The world's love affair with tablets may have been bubbling along under the surface for a while, but it really got started in earnest during CES 2010. Back in those wild days, you could see 15-inch jumbo screens, TV tuners, and even hybrid pseudo-laptops stalking the tablet area of your favorite trade show. ASUS was there too, of course, though it still believed in the upstart smartbook category -- a modernized take on the netbook that relied on an ARM CPU and a mobile OS to extract more battery life out of a lighter, thinner device -- and was busy showing off a seductively slim prototype of just such a machine. Alas, nothing came of that Neo concept, most likely because it was relying on Android 1.6 and a Tegra 2 system-on-chip that was then still months away from hitting the market.
Today, however, is a different day. The 1GHz dual-core Tegra 2 is finally being produced in volume, Google has evolved Android to version 3.0, specifically targeting higher-resolution displays, and ASUS has abandoned the idea that a keyboard is crucial to mobile computing. No, wait, that last bit's still there. The Eee Pad Transformer is a 10.1-inch Honeycomb tablet very much in keeping with the current trend, but it also has an optional keyboard dock that turns it into a, you guessed it, instant smartbook. So, does that mean you'll get two devices in one or has ASUS been overly ambitious and compromised too much? We got to grips with the Â£380 16GB WiFi-only model and its keyboard buddy (Â£430 when bought as a pair) in an effort to find out. Answers await just past the break.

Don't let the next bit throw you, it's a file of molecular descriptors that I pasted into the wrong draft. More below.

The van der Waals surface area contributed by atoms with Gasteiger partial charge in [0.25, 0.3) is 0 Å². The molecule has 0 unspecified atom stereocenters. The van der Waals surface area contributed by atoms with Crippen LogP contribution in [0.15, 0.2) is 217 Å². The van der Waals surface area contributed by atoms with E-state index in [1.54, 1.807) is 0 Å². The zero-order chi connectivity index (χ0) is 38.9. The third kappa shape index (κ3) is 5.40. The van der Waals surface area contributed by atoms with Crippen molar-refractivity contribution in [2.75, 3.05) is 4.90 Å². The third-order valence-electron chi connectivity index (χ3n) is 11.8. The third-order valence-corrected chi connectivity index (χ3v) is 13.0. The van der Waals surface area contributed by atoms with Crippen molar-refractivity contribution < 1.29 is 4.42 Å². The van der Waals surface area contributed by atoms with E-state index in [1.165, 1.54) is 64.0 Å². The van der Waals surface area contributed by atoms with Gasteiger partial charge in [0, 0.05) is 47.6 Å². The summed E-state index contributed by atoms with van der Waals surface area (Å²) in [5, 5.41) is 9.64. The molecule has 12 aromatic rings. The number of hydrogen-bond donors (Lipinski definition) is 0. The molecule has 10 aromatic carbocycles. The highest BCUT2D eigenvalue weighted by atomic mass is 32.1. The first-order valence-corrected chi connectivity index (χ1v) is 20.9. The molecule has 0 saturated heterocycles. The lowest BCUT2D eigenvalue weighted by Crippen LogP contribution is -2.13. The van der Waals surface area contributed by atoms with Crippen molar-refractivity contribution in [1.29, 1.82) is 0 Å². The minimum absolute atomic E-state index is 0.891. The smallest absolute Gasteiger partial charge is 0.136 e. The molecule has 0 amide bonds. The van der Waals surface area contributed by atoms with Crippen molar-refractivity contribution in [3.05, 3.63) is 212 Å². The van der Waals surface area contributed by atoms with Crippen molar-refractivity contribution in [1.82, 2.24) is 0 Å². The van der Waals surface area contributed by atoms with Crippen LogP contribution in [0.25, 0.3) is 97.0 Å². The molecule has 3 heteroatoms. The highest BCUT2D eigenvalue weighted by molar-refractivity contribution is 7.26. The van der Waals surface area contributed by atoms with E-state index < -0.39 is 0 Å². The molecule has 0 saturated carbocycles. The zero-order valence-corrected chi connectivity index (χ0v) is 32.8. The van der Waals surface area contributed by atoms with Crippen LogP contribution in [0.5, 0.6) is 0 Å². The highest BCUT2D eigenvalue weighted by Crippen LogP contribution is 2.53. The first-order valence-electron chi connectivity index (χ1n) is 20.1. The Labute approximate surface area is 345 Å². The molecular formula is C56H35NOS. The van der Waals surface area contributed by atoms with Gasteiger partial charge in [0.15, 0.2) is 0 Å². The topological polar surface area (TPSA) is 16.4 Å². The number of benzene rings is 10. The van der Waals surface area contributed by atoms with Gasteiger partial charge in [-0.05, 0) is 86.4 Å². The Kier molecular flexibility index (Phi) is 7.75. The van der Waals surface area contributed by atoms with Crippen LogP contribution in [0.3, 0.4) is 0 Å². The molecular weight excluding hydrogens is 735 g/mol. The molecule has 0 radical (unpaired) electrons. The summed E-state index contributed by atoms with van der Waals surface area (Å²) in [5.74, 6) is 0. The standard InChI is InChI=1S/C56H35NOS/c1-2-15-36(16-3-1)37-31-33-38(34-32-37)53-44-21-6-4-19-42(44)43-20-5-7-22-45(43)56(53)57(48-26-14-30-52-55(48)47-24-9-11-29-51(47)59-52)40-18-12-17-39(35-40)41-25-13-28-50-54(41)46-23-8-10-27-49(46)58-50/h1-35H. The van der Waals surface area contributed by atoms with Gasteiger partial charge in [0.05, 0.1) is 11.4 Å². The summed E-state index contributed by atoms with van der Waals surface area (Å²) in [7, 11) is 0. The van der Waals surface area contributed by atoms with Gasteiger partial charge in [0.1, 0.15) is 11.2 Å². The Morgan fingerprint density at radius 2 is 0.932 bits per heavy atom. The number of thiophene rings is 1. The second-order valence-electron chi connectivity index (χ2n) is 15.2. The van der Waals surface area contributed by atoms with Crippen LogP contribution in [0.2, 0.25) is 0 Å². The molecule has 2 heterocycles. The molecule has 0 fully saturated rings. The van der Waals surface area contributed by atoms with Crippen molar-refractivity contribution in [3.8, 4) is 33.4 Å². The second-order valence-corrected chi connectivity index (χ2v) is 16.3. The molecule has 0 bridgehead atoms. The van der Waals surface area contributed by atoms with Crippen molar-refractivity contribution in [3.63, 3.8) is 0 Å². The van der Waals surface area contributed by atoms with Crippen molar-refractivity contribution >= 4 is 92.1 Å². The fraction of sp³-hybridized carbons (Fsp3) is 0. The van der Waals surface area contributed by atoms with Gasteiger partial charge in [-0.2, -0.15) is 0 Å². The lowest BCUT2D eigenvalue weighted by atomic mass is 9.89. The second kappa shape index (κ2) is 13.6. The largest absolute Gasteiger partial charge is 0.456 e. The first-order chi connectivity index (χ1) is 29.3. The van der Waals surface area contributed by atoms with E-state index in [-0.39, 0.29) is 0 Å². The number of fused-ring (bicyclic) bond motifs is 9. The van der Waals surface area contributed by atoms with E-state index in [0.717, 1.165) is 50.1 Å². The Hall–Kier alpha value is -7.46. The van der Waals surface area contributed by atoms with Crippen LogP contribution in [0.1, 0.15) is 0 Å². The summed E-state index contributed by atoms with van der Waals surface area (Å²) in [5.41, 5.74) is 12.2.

I love the part during the pinch to zoom where he is clearly using a third and fourth finger during it and says it stuttering. Cannot decide whether hes doing it on purpose or is just really uncoordinated.